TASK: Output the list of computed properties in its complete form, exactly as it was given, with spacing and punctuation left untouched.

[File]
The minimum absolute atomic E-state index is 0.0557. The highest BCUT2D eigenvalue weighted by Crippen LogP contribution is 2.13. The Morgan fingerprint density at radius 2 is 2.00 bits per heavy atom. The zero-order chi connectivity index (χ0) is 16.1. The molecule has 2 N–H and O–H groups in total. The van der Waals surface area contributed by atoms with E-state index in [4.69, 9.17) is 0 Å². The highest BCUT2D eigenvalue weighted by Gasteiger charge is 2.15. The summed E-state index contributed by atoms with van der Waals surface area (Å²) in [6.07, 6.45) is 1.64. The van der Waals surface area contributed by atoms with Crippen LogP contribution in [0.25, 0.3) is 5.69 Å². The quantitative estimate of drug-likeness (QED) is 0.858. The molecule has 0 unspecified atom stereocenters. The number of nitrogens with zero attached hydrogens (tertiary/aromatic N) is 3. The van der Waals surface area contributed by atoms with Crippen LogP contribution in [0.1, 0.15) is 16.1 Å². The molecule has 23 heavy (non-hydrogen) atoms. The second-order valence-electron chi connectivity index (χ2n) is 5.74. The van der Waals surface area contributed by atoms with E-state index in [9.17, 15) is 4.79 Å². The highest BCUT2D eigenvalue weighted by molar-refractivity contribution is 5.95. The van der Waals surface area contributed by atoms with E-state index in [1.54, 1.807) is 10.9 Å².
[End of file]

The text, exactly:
The minimum absolute atomic E-state index is 0.0557. The highest BCUT2D eigenvalue weighted by Crippen LogP contribution is 2.13. The Morgan fingerprint density at radius 2 is 2.00 bits per heavy atom. The zero-order chi connectivity index (χ0) is 16.1. The molecule has 2 N–H and O–H groups in total. The van der Waals surface area contributed by atoms with E-state index in [4.69, 9.17) is 0 Å². The highest BCUT2D eigenvalue weighted by Gasteiger charge is 2.15. The summed E-state index contributed by atoms with van der Waals surface area (Å²) in [6.07, 6.45) is 1.64. The van der Waals surface area contributed by atoms with Crippen LogP contribution in [0.25, 0.3) is 5.69 Å². The quantitative estimate of drug-likeness (QED) is 0.858. The molecule has 0 unspecified atom stereocenters. The number of nitrogens with zero attached hydrogens (tertiary/aromatic N) is 3. The van der Waals surface area contributed by atoms with Crippen LogP contribution in [0.1, 0.15) is 16.1 Å². The molecule has 23 heavy (non-hydrogen) atoms. The second-order valence-electron chi connectivity index (χ2n) is 5.74. The van der Waals surface area contributed by atoms with E-state index in [9.17, 15) is 4.79 Å². The highest BCUT2D eigenvalue weighted by molar-refractivity contribution is 5.95. The van der Waals surface area contributed by atoms with E-state index in [1.54, 1.807) is 10.9 Å².